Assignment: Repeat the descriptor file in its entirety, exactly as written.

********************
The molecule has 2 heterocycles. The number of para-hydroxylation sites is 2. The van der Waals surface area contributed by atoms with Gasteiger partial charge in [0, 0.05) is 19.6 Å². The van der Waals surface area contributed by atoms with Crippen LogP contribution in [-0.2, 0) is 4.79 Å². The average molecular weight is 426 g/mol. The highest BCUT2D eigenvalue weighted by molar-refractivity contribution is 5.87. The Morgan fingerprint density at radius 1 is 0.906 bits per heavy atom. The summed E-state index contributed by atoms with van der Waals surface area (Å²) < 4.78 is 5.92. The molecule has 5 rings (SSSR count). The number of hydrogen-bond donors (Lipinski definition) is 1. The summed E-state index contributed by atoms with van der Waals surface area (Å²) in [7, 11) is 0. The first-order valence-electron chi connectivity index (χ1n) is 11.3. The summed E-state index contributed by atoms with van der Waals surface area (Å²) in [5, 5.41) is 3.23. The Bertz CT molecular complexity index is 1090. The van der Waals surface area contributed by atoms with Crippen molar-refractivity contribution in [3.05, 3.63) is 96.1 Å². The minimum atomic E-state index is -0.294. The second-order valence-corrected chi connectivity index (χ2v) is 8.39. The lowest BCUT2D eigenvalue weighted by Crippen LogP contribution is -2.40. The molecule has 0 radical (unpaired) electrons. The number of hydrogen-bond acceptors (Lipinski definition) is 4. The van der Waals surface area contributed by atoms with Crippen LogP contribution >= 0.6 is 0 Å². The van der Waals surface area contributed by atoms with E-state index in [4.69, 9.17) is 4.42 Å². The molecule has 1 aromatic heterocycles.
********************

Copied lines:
The molecule has 2 heterocycles. The number of para-hydroxylation sites is 2. The van der Waals surface area contributed by atoms with Gasteiger partial charge in [0, 0.05) is 19.6 Å². The van der Waals surface area contributed by atoms with Crippen LogP contribution in [-0.2, 0) is 4.79 Å². The average molecular weight is 426 g/mol. The highest BCUT2D eigenvalue weighted by molar-refractivity contribution is 5.87. The Morgan fingerprint density at radius 1 is 0.906 bits per heavy atom. The summed E-state index contributed by atoms with van der Waals surface area (Å²) < 4.78 is 5.92. The molecule has 5 rings (SSSR count). The number of hydrogen-bond donors (Lipinski definition) is 1. The summed E-state index contributed by atoms with van der Waals surface area (Å²) in [7, 11) is 0. The first-order valence-electron chi connectivity index (χ1n) is 11.3. The summed E-state index contributed by atoms with van der Waals surface area (Å²) in [5, 5.41) is 3.23. The Bertz CT molecular complexity index is 1090. The van der Waals surface area contributed by atoms with Crippen molar-refractivity contribution in [3.05, 3.63) is 96.1 Å². The minimum atomic E-state index is -0.294. The second-order valence-corrected chi connectivity index (χ2v) is 8.39. The lowest BCUT2D eigenvalue weighted by Crippen LogP contribution is -2.40. The molecule has 0 radical (unpaired) electrons. The number of hydrogen-bond acceptors (Lipinski definition) is 4. The van der Waals surface area contributed by atoms with Crippen LogP contribution >= 0.6 is 0 Å². The van der Waals surface area contributed by atoms with E-state index in [4.69, 9.17) is 4.42 Å². The molecule has 1 aromatic heterocycles.